The aloe vera plant has a wealthy history within the realm of natural recovery. Native to the Caribbean, Latin America and South Africa, the aloe vera plant produces a clean, gelatinlike substance that soothes burns and relieves skin conditions including psoriasis while used topically. Despite its helpful reputation, the aloe vera plant can be poisonous in certain instances.
Just beneath the outer pores and skin of the aloe vera plant’s leaves is a layer of yellow juice. This juice, additionally called the plant’s latex, carries a herbal chemical referred to as aloin. Aloin is a type of anthraquinone glycoside, which according to North Carolina State University may additionally worsen your skin when you have an hypersensitive reaction to latex. The pores and skin infection or allergy associated with latex is referred to as contact dermatitis, which produces a localized rash.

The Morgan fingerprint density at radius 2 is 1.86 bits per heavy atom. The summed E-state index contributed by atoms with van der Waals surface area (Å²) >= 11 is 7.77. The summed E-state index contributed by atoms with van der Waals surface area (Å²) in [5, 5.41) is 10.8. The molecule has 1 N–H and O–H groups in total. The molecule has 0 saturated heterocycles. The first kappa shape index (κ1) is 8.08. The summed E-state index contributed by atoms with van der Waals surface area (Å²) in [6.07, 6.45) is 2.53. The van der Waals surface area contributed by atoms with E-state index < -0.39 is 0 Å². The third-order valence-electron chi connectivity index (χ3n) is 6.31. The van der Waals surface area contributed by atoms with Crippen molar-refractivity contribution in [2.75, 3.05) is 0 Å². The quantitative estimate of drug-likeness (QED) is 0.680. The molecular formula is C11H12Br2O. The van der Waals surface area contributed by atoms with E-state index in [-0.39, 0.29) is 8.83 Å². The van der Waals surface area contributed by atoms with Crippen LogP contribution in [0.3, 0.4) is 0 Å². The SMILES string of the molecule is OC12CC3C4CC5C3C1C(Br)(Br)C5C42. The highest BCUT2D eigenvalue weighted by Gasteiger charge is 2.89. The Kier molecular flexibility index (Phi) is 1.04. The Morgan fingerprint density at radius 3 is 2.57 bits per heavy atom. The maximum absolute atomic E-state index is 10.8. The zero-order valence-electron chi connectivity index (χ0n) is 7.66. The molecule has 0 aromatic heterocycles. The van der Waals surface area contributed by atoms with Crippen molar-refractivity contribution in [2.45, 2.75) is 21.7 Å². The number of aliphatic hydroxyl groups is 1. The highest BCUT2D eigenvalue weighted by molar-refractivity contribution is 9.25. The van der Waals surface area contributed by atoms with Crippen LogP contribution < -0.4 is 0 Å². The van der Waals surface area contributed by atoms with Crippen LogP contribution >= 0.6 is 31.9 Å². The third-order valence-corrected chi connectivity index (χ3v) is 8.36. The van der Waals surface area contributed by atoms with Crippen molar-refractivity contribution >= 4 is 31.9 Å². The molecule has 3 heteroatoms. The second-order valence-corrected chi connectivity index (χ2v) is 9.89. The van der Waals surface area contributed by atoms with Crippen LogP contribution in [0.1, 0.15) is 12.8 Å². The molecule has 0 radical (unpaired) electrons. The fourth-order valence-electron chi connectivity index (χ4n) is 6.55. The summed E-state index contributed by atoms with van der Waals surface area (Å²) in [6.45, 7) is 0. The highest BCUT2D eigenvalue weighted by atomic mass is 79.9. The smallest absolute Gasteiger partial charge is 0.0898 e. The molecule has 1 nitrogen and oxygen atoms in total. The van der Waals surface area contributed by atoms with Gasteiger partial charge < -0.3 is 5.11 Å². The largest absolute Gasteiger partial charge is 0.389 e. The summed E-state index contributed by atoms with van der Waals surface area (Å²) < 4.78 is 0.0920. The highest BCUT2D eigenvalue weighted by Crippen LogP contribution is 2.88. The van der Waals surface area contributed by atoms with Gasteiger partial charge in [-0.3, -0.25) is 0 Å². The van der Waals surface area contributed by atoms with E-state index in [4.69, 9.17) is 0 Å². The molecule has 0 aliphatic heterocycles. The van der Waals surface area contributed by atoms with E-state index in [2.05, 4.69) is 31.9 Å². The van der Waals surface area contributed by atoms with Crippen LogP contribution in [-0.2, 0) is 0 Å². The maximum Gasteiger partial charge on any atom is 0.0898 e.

The ingestion of aloe juice or latex may irritate the intestines whilst taken orally. According to the University of Maryland Medical Center, aloe vera latex includes effective laxative properties. Use of the aloin latex as a laxative may also result in severe cramping and purging of the intestines. Misuse of aloin may additionally lead to excessive electrolyte loss and has subsequently been banned by using the Food and Drug Administration for use in over the counter laxative medications as of 2002.